How To Kill Dirt and Grime Without Killing Yourself

Welcome to my blog!

Welcome to my blog!

Is it your imagination, or does cleaning just make you feel sick?  It’s closer to the truth than you may think. You’re on to something. The EPA (Environmental Protection Agency) verifies that many common cleaning products act as indoor pollutants at home and at work causing short-term  effects of headaches, dizziness, fatigue, and irritation of eyes, nose and throat while exacerbating symptoms of asthma and other respiratory illnesses. Long term effects may include respiratory and heart disease and cancer. Let’s see how we can substitute non-toxic common household products at home and at work.

This is Part 2 of a two-part series. See my Jan. 30, 2016 blog post, “Creating A Non-Toxic Home Environment,” for more information.

Check out Laura Newcomer’s article,” 27 Chemical Free Recipes For DIY Spring Cleaning,” Greatist, March 19, 2015. Ms. Newcomer’s recipes for cleaning solutions include simple household ingredients: baking soda, castile soap, vinegar, lemon juice, olive oil and essential oils for fragrance and anti-bacterial effects. She warns against using borax since it has been known to act as a skin and eye irritant. Also, don’t mix castile soap with lemon or vinegar. You’ll find a lot of helpful information in this article, so Google away.

Let’s take a look at an article by naturopathic doctor Sarah Cimperman, ND “Non-Toxic Spring Cleaning” from the May/ June 2013  Wisdom NYC/ Tri-State Edition as mentioned in last week’s blog post.

Dr. Cimperman suggests these basic supplies: white vinegar, pure essential oils, fragrance-free liquid castile soap, olive oil, baking soda, spray bottle, rags or old towels, sponge with scrubbing surface, steam or regular mop (no throw away pads).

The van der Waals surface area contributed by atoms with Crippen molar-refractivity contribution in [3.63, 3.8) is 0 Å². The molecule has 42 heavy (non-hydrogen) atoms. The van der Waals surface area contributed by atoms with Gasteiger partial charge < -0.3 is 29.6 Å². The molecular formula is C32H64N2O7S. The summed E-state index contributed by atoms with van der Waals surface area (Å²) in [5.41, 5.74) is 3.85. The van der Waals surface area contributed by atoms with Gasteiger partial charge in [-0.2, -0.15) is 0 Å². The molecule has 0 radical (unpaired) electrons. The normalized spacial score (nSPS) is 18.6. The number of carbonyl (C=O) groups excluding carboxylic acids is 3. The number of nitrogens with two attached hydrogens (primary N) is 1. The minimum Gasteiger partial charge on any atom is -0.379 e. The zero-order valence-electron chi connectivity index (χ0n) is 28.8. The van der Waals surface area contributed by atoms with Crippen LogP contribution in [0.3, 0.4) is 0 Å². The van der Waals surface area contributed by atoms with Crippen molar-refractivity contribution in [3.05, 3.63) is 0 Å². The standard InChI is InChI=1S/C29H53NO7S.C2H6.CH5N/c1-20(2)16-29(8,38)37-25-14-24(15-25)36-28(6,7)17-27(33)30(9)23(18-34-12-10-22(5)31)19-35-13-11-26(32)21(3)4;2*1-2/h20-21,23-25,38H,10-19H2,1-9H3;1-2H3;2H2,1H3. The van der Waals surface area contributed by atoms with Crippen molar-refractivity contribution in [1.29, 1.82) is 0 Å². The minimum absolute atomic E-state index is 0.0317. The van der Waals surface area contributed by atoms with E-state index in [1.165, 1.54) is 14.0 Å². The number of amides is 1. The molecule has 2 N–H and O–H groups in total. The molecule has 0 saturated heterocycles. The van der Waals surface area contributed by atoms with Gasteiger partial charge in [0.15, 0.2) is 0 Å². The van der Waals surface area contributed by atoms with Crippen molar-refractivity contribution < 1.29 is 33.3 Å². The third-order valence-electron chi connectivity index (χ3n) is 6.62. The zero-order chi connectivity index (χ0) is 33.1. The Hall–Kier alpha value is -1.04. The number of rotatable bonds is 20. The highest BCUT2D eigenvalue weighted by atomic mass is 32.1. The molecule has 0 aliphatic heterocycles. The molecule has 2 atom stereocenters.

*Dust furniture with  a clean, slightly damp cloth, ringing often                                              *Spray cleaning mixture on counters, sinks, stove tops, appliances, tiles toilets, mirrors, windows and floors, them wipe off with a wet sponge                                                                       *Sprinkle baking soda on extra-dirty areas, then scrub with a wet sponge                                *Don’t used vinegar on wooden or natural stone surfaces                                                              *Clean natural stone with liquid castile soap diluted with warm water                                      *Polish wooden surfaces with a dry cloth to rub in a small amount of olive oil                  *Use isopropyl alcohol diluted with water for extreme stains. Use sparingly. Wear rubber gloves. Flammable. May irritate.  (I’m surprised and uncomfortable about this one, but I’m no expert. Please use your own judgment.)                                                                                                      *Mix 1 cup white vinegar to a bucket of hot water faith a few drops of tea tree oil or hardwood and tile floors with a steam or regular mop                                                                   *Unclog drains with 1/4 cup baking soda, followed by 1 cup white vinegar. when foaming subsides, flush with copious amounts of boiling water                                                           *Soften laundry with 1/2 cup white vinegar per load and organic wool dryer balls                 *Replace fragrance, chemical based detergents with those that are biodegradable

Remember to rinse cleaning cloths often and clean sponges by wetting, then microwaving on high for 2 minutes.

So, now you have a plan. You can make a list (Nov. 7, 2015 blog post), declutter and organize and create your own cleaning solutions for very little money, time and effort. Best of all, you know you’re taking a giant step toward ridding your home or work place of harmful toxins, thereby caring for your health and well-being, and that of your family members and  c0-workers.

Let me know how you do. I’d love to hear from you.

Next week’s blog post: Trustworthiness – The Most Precious Valentine’s Day Gift

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